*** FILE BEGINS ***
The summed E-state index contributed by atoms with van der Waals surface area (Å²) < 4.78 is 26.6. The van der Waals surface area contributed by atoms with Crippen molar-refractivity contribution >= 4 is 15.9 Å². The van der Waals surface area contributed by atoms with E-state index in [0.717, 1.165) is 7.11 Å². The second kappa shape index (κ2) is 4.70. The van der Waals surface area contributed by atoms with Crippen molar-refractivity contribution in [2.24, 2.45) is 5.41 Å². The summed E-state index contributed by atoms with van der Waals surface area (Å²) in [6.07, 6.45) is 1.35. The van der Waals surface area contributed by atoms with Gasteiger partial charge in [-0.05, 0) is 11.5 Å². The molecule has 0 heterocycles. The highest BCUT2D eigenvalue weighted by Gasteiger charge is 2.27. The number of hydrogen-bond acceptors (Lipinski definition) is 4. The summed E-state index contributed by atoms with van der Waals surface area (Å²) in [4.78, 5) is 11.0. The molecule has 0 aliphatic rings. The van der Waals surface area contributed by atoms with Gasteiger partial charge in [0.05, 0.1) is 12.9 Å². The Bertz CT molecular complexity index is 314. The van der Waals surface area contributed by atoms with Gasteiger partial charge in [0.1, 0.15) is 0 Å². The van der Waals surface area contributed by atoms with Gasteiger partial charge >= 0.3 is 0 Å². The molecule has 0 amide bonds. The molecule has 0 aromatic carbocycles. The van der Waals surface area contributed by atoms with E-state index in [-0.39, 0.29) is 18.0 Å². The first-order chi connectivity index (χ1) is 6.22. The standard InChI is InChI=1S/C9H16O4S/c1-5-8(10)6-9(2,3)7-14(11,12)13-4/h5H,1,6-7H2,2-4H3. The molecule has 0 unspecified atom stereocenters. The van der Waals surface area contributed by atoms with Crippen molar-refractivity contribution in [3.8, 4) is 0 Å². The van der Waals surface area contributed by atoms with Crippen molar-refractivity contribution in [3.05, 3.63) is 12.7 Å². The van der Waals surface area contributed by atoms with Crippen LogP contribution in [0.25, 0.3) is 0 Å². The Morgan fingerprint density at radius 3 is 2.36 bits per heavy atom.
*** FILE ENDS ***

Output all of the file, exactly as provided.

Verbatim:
The summed E-state index contributed by atoms with van der Waals surface area (Å²) < 4.78 is 26.6. The van der Waals surface area contributed by atoms with Crippen molar-refractivity contribution >= 4 is 15.9 Å². The van der Waals surface area contributed by atoms with E-state index in [0.717, 1.165) is 7.11 Å². The second kappa shape index (κ2) is 4.70. The van der Waals surface area contributed by atoms with Crippen molar-refractivity contribution in [2.24, 2.45) is 5.41 Å². The summed E-state index contributed by atoms with van der Waals surface area (Å²) in [6.07, 6.45) is 1.35. The van der Waals surface area contributed by atoms with Gasteiger partial charge in [-0.05, 0) is 11.5 Å². The molecule has 0 heterocycles. The highest BCUT2D eigenvalue weighted by Gasteiger charge is 2.27. The number of hydrogen-bond acceptors (Lipinski definition) is 4. The summed E-state index contributed by atoms with van der Waals surface area (Å²) in [4.78, 5) is 11.0. The molecule has 0 aliphatic rings. The van der Waals surface area contributed by atoms with Gasteiger partial charge in [0.05, 0.1) is 12.9 Å². The Bertz CT molecular complexity index is 314. The van der Waals surface area contributed by atoms with Gasteiger partial charge in [0.1, 0.15) is 0 Å². The van der Waals surface area contributed by atoms with Gasteiger partial charge >= 0.3 is 0 Å². The molecule has 0 amide bonds. The molecule has 0 aromatic carbocycles. The van der Waals surface area contributed by atoms with E-state index in [-0.39, 0.29) is 18.0 Å². The first-order chi connectivity index (χ1) is 6.22. The standard InChI is InChI=1S/C9H16O4S/c1-5-8(10)6-9(2,3)7-14(11,12)13-4/h5H,1,6-7H2,2-4H3. The molecule has 0 unspecified atom stereocenters. The van der Waals surface area contributed by atoms with Crippen molar-refractivity contribution in [3.8, 4) is 0 Å². The van der Waals surface area contributed by atoms with Crippen molar-refractivity contribution in [3.05, 3.63) is 12.7 Å². The van der Waals surface area contributed by atoms with Crippen LogP contribution in [0.25, 0.3) is 0 Å². The Morgan fingerprint density at radius 3 is 2.36 bits per heavy atom.